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dc.rights.licenseRestricted to current Rensselaer faculty, staff and students. Access inquiries may be directed to the Rensselaer Libraries.
dc.contributorTessier, Peter M.
dc.contributorKarande, Pankaj
dc.contributorCramer, Steven M.
dc.contributorColón, Wilfredo
dc.contributor.authorLee, Christine
dc.date.accessioned2021-11-03T08:43:02Z
dc.date.available2021-11-03T08:43:02Z
dc.date.created2017-01-13T09:43:04Z
dc.date.issued2016-12
dc.identifier.urihttps://hdl.handle.net/20.500.13015/1835
dc.descriptionDecember 2016
dc.descriptionSchool of Engineering
dc.description.abstractWe identified specific types of mutations that enable grafted Aᵦ antibodies to specifically recognize Aᵦ fibrils relative to soluble monomers as well as other mutations that cause antibody binding to both conformers. Moreover, we found that the conditions used to prepare Aᵦ fibrils significantly affect the detection sensitivity of the grafted antibodies, as sonication of such fibrils (which reduces their size and generates new fibril ends) significantly increases antibody binding. This observation is consistent with the grafted Aᵦ antibodies mimicking the natural process of amyloid formation and binding to the ends of fibrils. Finally, we extended these approaches to generate grafted antibodies specific for amyloid aggregates of islet amyloid polypeptide that are associated with type 2 diabetes. We expect that our findings will be useful for generating even higher affinity grafted antibodies as well as using them for sensitive detection of amyloid aggregates and designing grafted antibodies specific for different types of amyloid aggregates.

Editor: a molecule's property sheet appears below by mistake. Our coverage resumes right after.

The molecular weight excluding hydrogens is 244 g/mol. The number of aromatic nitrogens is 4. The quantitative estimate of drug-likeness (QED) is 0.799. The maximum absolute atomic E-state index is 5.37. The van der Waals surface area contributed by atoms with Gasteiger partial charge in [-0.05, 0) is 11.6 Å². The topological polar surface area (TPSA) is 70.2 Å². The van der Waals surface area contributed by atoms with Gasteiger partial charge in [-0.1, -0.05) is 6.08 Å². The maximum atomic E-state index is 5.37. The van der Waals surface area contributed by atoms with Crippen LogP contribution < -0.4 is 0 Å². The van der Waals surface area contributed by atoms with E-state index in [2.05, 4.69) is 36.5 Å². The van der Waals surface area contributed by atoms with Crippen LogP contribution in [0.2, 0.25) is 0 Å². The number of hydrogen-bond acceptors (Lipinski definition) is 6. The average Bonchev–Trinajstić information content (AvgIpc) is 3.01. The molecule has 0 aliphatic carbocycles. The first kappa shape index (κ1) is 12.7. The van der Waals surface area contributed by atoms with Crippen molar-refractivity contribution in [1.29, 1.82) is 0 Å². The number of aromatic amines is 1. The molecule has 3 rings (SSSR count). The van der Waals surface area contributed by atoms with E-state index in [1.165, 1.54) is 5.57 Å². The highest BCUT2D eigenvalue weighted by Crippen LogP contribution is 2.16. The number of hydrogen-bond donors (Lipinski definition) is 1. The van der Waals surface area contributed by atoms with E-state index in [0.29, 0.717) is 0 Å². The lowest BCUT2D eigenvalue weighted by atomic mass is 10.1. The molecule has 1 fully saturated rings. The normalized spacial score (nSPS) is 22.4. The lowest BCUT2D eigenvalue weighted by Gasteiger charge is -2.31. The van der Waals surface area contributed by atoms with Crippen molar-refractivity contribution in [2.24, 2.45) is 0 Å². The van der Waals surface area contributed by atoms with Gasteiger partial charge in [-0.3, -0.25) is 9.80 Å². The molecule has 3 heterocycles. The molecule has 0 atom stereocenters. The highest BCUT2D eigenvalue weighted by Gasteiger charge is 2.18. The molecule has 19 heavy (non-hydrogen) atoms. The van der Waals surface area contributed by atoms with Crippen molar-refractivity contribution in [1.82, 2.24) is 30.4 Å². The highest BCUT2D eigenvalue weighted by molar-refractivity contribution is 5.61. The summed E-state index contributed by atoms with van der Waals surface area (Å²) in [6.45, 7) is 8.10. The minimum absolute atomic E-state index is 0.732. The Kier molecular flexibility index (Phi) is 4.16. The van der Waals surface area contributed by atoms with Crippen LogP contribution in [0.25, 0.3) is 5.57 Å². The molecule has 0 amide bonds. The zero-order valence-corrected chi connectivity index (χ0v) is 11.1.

dc.description.abstractA number of human disorders are associated with the formation of protein aggregates such as amyloid deposits. Antibodies that recognize amyloid aggregates with both conformational and sequence specificity have a number of potential diagnostic and therapeutic applications, but are challenging to generate using conventional antibody generation methods. We have developed methods for designing antibodies that bind specifically to amyloid-forming proteins (such as the Alzheimer’s Aᵦ peptide) via interactions that mimic those involved in natural amyloid aggregation. This approach involves grafting peptide segments that mediate amyloid formation into the complementarity-determining regions of antibody fragments, including single-domain antibodies. We have investigated the effects of inserting charged and uncharged polar mutations at the edges of loops containing hydrophobic Aᵦ peptide segments that mediate binding to Aᵦ aggregates. Interestingly, residues inserted at the edges of these binding loops strongly affect the solubility of the antibody domains as well as their ability to bind specifically to different aggregated and soluble Aᵦ conformers.
dc.language.isoENG
dc.publisherRensselaer Polytechnic Institute, Troy, NY
dc.relation.ispartofRensselaer Theses and Dissertations Online Collection
dc.subjectChemical engineering
dc.titleDesign and optimization of binding and solubility of anti-amyloid antibodies
dc.typeElectronic thesis
dc.typeThesis
dc.digitool.pid177834
dc.digitool.pid177835
dc.digitool.pid177836
dc.rights.holderThis electronic version is a licensed copy owned by Rensselaer Polytechnic Institute, Troy, NY. Copyright of original work retained by author.
dc.description.degreePhD
dc.relation.departmentDept. of Chemical and Biological Engineering


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